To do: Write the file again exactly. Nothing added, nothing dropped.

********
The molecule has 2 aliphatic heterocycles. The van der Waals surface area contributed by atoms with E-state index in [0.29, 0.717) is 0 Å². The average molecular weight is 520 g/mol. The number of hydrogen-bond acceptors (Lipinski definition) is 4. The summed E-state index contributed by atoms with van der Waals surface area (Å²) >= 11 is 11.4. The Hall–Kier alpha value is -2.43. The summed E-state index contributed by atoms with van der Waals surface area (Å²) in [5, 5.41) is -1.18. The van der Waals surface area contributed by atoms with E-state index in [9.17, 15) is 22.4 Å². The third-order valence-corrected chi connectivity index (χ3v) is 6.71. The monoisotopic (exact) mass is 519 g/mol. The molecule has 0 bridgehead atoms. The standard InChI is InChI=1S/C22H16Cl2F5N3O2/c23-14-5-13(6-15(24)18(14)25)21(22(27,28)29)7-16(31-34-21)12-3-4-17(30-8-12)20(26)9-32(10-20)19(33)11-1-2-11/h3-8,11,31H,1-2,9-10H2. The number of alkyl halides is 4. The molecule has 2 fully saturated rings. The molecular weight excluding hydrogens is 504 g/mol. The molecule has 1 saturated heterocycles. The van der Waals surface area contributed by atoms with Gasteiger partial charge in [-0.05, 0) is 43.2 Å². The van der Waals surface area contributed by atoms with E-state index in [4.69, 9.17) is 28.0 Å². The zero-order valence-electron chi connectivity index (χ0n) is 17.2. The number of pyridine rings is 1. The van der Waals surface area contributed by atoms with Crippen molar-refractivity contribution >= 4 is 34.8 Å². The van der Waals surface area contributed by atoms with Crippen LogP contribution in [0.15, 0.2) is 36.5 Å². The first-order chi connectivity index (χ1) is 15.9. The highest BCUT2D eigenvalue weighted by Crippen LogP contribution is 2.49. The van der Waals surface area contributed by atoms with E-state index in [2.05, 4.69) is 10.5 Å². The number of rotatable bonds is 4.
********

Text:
The molecule has 2 aliphatic heterocycles. The van der Waals surface area contributed by atoms with E-state index in [0.29, 0.717) is 0 Å². The average molecular weight is 520 g/mol. The number of hydrogen-bond acceptors (Lipinski definition) is 4. The summed E-state index contributed by atoms with van der Waals surface area (Å²) >= 11 is 11.4. The Hall–Kier alpha value is -2.43. The summed E-state index contributed by atoms with van der Waals surface area (Å²) in [5, 5.41) is -1.18. The van der Waals surface area contributed by atoms with E-state index in [9.17, 15) is 22.4 Å². The third-order valence-corrected chi connectivity index (χ3v) is 6.71. The monoisotopic (exact) mass is 519 g/mol. The molecule has 0 bridgehead atoms. The standard InChI is InChI=1S/C22H16Cl2F5N3O2/c23-14-5-13(6-15(24)18(14)25)21(22(27,28)29)7-16(31-34-21)12-3-4-17(30-8-12)20(26)9-32(10-20)19(33)11-1-2-11/h3-8,11,31H,1-2,9-10H2. The number of alkyl halides is 4. The molecule has 2 fully saturated rings. The molecular weight excluding hydrogens is 504 g/mol. The molecule has 1 saturated heterocycles. The van der Waals surface area contributed by atoms with Gasteiger partial charge in [-0.05, 0) is 43.2 Å². The van der Waals surface area contributed by atoms with E-state index in [4.69, 9.17) is 28.0 Å². The zero-order valence-electron chi connectivity index (χ0n) is 17.2. The number of pyridine rings is 1. The van der Waals surface area contributed by atoms with Crippen molar-refractivity contribution >= 4 is 34.8 Å². The van der Waals surface area contributed by atoms with Crippen LogP contribution in [0.15, 0.2) is 36.5 Å². The first-order chi connectivity index (χ1) is 15.9. The highest BCUT2D eigenvalue weighted by Crippen LogP contribution is 2.49. The van der Waals surface area contributed by atoms with E-state index in [2.05, 4.69) is 10.5 Å². The number of rotatable bonds is 4.